In general, you can’t just substitute a shaped object by two or three objects with the same centre of gravity. That's why your suggestion fails. The gravitational effect of earth on an object is obtained by adding up the vast number of tiny gravitational effects of every last particle that takes up earth, towards every last particle that makes up that object.

Adding up a near-infinite number of near-zero items, is the realm of calculus (integration), and so in a real-world situation, you'd have to integrate the gravitational force, over the volume of the bodies that attract each other.

However in simple homework, and for many many real-world situations, we can simplify this by using two mathematical results.

1. In many cases, we can represent a relatively small or distant object, by a point object - it’s not precise but it’s virtually the same answer. So the gravitational force of earth pulling on a mountain, or sun pulling on earth, we can often replace by a point mass at the centre of gravity for simplicity. That's usual in homework-land, and also in many real situations.
2. The shell theorem, which says that any time you have a spherically symmetrical "shell" of matter (think the "skin of a tennis ball"!) and a force that works according to an inverse square law (like gravity does), then when you integrate the total gravitational force from it, you find remarkably, it has no net effect on any point inside it, and has the same net effect as the same point mass at its centre, on any point outside it. Since many objects in the universe are spherically symmetrical, we can treat objects like the earth, moon, and sun, as well as balls, like point masses at their centres. But that's only because they are spherically symmetrical; it’s not generally true. So it will not work for your two 1 kg objects 6371 x2 km apart. They do not act the same as a 2 kg object at its centre.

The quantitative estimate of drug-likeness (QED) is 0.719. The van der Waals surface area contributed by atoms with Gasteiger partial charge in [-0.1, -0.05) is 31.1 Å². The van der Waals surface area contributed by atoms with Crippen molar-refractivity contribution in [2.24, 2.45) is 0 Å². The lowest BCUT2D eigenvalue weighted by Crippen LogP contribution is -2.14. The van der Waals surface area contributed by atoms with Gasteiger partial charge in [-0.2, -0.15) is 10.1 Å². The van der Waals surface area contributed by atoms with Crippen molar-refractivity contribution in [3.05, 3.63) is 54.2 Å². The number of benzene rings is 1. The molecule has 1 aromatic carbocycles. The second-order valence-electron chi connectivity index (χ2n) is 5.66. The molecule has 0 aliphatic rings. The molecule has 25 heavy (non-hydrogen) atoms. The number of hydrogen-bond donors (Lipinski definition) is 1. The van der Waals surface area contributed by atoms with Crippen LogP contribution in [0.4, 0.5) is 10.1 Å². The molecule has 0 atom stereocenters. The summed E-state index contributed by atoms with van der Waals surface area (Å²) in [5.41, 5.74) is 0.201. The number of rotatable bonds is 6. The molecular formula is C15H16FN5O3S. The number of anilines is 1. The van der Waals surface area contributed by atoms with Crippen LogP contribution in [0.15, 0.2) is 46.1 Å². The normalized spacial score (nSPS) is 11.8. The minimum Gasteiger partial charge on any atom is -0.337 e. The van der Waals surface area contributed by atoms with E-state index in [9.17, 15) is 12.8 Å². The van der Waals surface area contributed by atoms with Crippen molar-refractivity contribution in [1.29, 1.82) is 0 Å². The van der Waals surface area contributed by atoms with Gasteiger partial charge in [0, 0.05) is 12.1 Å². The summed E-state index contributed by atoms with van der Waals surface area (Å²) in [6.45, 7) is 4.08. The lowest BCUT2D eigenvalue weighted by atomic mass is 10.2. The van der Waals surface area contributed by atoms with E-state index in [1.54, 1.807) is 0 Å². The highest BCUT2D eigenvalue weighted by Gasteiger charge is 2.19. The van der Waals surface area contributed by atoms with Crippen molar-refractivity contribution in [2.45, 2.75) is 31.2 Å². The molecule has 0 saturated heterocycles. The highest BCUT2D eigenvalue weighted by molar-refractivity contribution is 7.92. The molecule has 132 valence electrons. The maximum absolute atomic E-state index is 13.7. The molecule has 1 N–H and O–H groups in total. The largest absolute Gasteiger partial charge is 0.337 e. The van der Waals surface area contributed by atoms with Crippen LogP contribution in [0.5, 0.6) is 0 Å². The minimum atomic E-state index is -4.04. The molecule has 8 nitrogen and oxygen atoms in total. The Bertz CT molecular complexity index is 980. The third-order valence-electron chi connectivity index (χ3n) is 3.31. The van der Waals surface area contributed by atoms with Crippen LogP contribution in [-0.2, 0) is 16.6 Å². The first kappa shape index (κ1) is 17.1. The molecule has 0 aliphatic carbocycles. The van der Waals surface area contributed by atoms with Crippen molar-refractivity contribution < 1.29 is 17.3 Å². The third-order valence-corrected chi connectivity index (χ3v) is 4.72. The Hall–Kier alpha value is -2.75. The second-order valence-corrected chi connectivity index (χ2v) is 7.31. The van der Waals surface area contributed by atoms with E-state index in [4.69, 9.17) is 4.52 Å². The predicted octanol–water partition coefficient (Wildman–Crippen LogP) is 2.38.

These two results simplify many problems, and explain why your daughter is right.

Consider the same problem where your weight is a 1kg weight 250 km above 'earth', but replace earth with two 1kg weights spaced 6371*2 km apart, which are inline with the object floating above it. Note that the new earth has the exact same center of gravity as the old earth.

The Earth is not a pair of 1kg masses, nor does it resemble this model in any way. If your calculations had resulted in a similar effect I would have been shocked. Two masses separated by distance will produce a very different result than a single mass, even if the center of mass of each system is the same.

The reason we can calculate the Earth's gravity as if it were a point source is that the math works the same for point masses, spherical shells, spheres of uniform density and layered spheres. As long as the mass distribution is spherically uniform (no big concentrations of mass in the body) then the math works out the same.

One way to demonstrate this is to simulate a shell with a cloud of smaller point masses distributed uniformly (or as uniformly as possible) on the surface of the shell. The higher the number of point masses the closer the result resembles the result for a single point mass. We can extend this to a layered collection of such shells, and as long as the total mass remains the same the answer is the same.

Of course in the real world the Earth is neither a uniform sphere nor a layered sphere, since the Real World is not very tidy. In reality the gravitational field of the Earth is a complex structure because of non-uniform mass distribution and so on. You just have to look at the Geoid map to see it.